King Vagarshak could not be called an opponent of wine-drinking; according to Movses Khorenatsi, he even humorously named his chief wine steward “Gnuni,” from the word “gini” (“wine”). The steward’s duty was to supply the court with select wine varieties and oversee the provision of the nobility with the healthful beverage. For the sake of laughter, let’s say that this steward was named Gin. “King Vagarshak had a great deal of fun with this and elevated his lineage to princely dignity.”
Ovan I Mandakuni, a 5th-century Catholicos, was a subtle poet and composer who shamed drunkards and was strict with clergy who had a penchant for the potion that overstimulates the mind and leads to the most foolish actions and abominable deeds.
From foolishness to cruelty is but one step. “Do not get drunk on wine, which leads to debauchery, stupidity, and is the source of adultery, all kinds of filth, unrighteousness, strife, dirty slander, leading to murder; for, according to the Gospel word, you will not inherit the Kingdom of God,” says Catholicos Nerses Shnorhali in his “Conciliar Letter,” which has remained in public consciousness as a catechism.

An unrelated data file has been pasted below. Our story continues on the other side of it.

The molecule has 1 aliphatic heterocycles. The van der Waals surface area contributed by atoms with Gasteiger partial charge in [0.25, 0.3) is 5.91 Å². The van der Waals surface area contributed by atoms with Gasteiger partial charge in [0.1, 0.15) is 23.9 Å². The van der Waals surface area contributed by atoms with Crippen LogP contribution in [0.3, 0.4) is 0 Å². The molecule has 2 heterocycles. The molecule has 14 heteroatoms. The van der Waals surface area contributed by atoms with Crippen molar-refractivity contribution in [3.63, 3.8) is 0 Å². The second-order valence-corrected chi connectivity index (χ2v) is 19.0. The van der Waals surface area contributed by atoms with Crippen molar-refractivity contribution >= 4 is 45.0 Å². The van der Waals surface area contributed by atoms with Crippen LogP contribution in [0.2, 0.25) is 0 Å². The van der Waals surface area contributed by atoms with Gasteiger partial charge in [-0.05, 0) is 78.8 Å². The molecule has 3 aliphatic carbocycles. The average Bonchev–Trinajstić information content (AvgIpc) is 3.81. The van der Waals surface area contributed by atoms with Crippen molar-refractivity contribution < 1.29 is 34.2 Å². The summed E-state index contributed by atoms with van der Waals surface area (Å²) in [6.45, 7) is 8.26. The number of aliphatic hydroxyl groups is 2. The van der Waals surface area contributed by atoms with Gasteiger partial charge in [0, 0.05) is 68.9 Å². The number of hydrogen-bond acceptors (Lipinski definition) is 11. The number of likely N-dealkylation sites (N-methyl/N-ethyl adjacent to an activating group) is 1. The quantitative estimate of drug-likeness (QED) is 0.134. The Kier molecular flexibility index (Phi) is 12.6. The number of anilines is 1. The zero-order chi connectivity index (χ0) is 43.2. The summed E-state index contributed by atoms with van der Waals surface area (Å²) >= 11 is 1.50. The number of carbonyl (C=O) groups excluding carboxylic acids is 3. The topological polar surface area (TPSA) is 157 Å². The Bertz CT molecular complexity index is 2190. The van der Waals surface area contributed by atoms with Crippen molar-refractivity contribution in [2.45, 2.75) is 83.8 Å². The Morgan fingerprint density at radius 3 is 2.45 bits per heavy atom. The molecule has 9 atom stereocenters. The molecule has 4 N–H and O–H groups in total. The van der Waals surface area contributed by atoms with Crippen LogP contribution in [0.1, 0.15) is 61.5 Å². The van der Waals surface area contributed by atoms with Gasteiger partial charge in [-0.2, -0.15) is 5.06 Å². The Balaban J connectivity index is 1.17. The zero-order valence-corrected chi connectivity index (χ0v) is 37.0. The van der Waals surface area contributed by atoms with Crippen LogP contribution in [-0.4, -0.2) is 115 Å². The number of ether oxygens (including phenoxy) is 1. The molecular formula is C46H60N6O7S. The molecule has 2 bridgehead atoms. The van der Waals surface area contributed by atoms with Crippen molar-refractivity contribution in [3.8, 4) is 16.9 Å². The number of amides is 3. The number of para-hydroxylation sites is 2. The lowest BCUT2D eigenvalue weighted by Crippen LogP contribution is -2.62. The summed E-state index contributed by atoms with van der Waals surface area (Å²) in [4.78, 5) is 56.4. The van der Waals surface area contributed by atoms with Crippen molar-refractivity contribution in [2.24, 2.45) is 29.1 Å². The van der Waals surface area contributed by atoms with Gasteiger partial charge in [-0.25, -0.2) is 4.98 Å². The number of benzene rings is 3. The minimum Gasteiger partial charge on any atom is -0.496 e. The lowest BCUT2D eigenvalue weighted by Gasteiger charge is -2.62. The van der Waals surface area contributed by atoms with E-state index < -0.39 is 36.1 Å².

The clergy’s elite—learned archimandrites—particularly despised drunkenness, valuing every minute they were given and seeing drunkenness as a senseless reduction of one’s own life and personal degradation. When listing the seven deadly sins, sacred texts point to drunkenness as a part of gluttony.
“Wine is life to a man if he drinks it in moderation,” the biblical prophet David reminds us from the depths of centuries. And although monks, in their land-improving work, gladly planted vineyards and cultivated vines, they never forgot that excessive wine-drinking turns a person into a will-less, apathetic being and stimulates destructive idleness.
Wine vapors cloud the mind and disrupt thought: they possess the elusive quality of turning joy into sorrow, sorrow into melancholy. Under their influence, the strong become weak, the learned become ignorant, and the ignorant believe themselves wise. The more wine consumed, the more passions flare; the crazier the passions, the closer one comes to unconscious anger, which is demonic. “Wine is a mocker, strong drink is raging: and whosoever is deceived thereby is not wise,” warns the Book of Proverbs by Solomon.
Our renowned 13th-century legal scholar, Archimandrite Mkhitar Gosh, formulated a law about the punishment of drunkards in his “Code of Laws.” First and foremost, Gosh demanded that the oaths and promises of a drunk person should not be considered in legal disputes. “Do not engage in conversations with arrogant, reckless, and drunk people,” advises a folk proverb.